The UK is concerned about judicial impartiality in the ongoing corruption case against former president Chen Shui-bian (陳水扁), but expressed confidence that President Ma Ying-jeou (馬英九) was actively working toward the interests of Taiwan, said Michael Reilly, director of the British Trade and Cultural Office, at his farewell press conference yesterday.
Reilly questioned the practice of leaking information by prosecutors and those close to the trial leaking information as well as Chen’s detention before his trial.
“I think you really do need to ask yourself the question, does Chen really need to be detained without a trial? Is he really going to flee Taiwan?” he said, adding that he was not taking a position but that Chen, like all citizens, should be presumed innocent until proven guilty.
Chen is being detained for a second time over alleged graft and embezzlement during his presidential term. He has denied all charges.
The UK is pleased to see the recent rapprochement between Taipei and Beijing and welcomes any cross-strait deals reached with the consensus of the Taiwanese people to promote the mutual interests of both sides, Reilly said.
“What we would be much more nervous about would be if Taiwan was being pressured to take any course of action,” he said.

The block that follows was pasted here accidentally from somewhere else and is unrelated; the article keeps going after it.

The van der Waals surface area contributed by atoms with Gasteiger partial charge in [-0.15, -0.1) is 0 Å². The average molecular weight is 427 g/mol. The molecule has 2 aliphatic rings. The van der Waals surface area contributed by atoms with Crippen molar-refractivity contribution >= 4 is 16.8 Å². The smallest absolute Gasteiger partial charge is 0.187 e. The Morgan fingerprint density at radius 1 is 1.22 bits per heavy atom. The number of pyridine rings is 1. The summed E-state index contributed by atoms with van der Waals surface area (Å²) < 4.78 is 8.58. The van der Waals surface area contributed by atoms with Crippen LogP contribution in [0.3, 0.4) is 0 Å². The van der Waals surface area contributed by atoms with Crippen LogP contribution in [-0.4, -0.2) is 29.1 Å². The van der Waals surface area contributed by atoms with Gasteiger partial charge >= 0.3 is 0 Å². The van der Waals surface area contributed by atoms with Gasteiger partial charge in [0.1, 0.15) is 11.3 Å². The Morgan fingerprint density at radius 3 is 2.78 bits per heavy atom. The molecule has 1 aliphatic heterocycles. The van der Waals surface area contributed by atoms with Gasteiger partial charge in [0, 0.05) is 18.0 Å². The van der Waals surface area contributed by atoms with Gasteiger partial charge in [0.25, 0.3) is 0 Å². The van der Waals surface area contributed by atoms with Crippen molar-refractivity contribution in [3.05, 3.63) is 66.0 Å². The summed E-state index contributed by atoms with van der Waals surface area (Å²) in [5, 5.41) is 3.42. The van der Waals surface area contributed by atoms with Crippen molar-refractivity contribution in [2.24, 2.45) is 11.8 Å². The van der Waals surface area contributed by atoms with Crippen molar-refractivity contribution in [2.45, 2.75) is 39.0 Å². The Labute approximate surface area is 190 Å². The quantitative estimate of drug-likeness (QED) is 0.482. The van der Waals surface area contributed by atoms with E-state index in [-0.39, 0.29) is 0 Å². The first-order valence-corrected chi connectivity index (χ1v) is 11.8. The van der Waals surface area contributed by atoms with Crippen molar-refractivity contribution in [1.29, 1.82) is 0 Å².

Ma takes a consistent stance of no talks on unification during his term and no negotiation of a peace treaty until more economic progress is made, he said.
Reilly said Taiwan should abolish capital punishment because the gesture could fully demonstrate its democratic maturity and set it apart from China.
He also urged timely passing of a legislative resolution on carbon dioxide reduction as the administration has publicly pledged.
Reilly said the British government takes its ties with Taiwan seriously and is mulling ways to make traveling to the UK easier for Taiwanese nationals in spite of Taiwan’s exclusion from its visa-waiver program.
He said the “only real area of concern” for London on extending visa-free privileges to Taiwan was that the biggest source of illegal immigration into the UK is China.
“There is a very real risk that if Taiwanese have free access to the UK, mainland Chinese gangs will then find Taiwanese passports a very attractive way of smuggling people into the UK. So before we can even contemplate a visa-waiver with Taiwan, we will have to be sure that we had a way that mainland Chinese could not get a hold of Taiwanese passports,” Reilly said.
Reilly described Taiwan as the “most enjoyable” foreign posting he has held.
David Campbell, a former Director of UK Trade and Investment in Singapore, will officially succeed Reilly on Feb. 3.